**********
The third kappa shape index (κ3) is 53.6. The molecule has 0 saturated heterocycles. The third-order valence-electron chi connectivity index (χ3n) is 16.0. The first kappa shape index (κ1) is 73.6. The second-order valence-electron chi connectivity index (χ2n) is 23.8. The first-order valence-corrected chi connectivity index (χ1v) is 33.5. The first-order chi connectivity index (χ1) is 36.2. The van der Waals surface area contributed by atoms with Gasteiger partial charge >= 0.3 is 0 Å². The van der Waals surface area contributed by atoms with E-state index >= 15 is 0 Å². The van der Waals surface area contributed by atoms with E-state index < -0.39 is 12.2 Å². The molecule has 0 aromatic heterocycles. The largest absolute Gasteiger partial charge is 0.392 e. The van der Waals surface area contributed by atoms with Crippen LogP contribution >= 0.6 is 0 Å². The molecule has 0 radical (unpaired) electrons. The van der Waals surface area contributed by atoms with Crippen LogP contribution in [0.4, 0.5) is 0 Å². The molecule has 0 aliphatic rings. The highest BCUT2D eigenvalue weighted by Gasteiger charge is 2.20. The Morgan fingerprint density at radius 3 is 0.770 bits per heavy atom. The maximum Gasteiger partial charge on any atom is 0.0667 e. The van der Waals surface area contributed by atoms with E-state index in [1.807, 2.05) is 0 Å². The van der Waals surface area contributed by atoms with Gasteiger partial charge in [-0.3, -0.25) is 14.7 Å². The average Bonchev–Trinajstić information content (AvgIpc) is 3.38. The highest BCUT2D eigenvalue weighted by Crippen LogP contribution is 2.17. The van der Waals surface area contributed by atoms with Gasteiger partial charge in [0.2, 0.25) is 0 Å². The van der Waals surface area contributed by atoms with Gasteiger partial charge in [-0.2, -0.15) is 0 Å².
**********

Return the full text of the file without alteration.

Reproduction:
The third kappa shape index (κ3) is 53.6. The molecule has 0 saturated heterocycles. The third-order valence-electron chi connectivity index (χ3n) is 16.0. The first kappa shape index (κ1) is 73.6. The second-order valence-electron chi connectivity index (χ2n) is 23.8. The first-order valence-corrected chi connectivity index (χ1v) is 33.5. The first-order chi connectivity index (χ1) is 36.2. The van der Waals surface area contributed by atoms with Gasteiger partial charge >= 0.3 is 0 Å². The van der Waals surface area contributed by atoms with E-state index >= 15 is 0 Å². The van der Waals surface area contributed by atoms with E-state index < -0.39 is 12.2 Å². The molecule has 0 aromatic heterocycles. The largest absolute Gasteiger partial charge is 0.392 e. The van der Waals surface area contributed by atoms with Crippen LogP contribution >= 0.6 is 0 Å². The molecule has 0 radical (unpaired) electrons. The van der Waals surface area contributed by atoms with Crippen LogP contribution in [0.4, 0.5) is 0 Å². The molecule has 0 aliphatic rings. The highest BCUT2D eigenvalue weighted by Gasteiger charge is 2.20. The Morgan fingerprint density at radius 3 is 0.770 bits per heavy atom. The maximum Gasteiger partial charge on any atom is 0.0667 e. The van der Waals surface area contributed by atoms with E-state index in [1.807, 2.05) is 0 Å². The van der Waals surface area contributed by atoms with Gasteiger partial charge in [-0.3, -0.25) is 14.7 Å². The average Bonchev–Trinajstić information content (AvgIpc) is 3.38. The highest BCUT2D eigenvalue weighted by Crippen LogP contribution is 2.17. The van der Waals surface area contributed by atoms with Gasteiger partial charge in [0.2, 0.25) is 0 Å². The van der Waals surface area contributed by atoms with Gasteiger partial charge in [-0.2, -0.15) is 0 Å².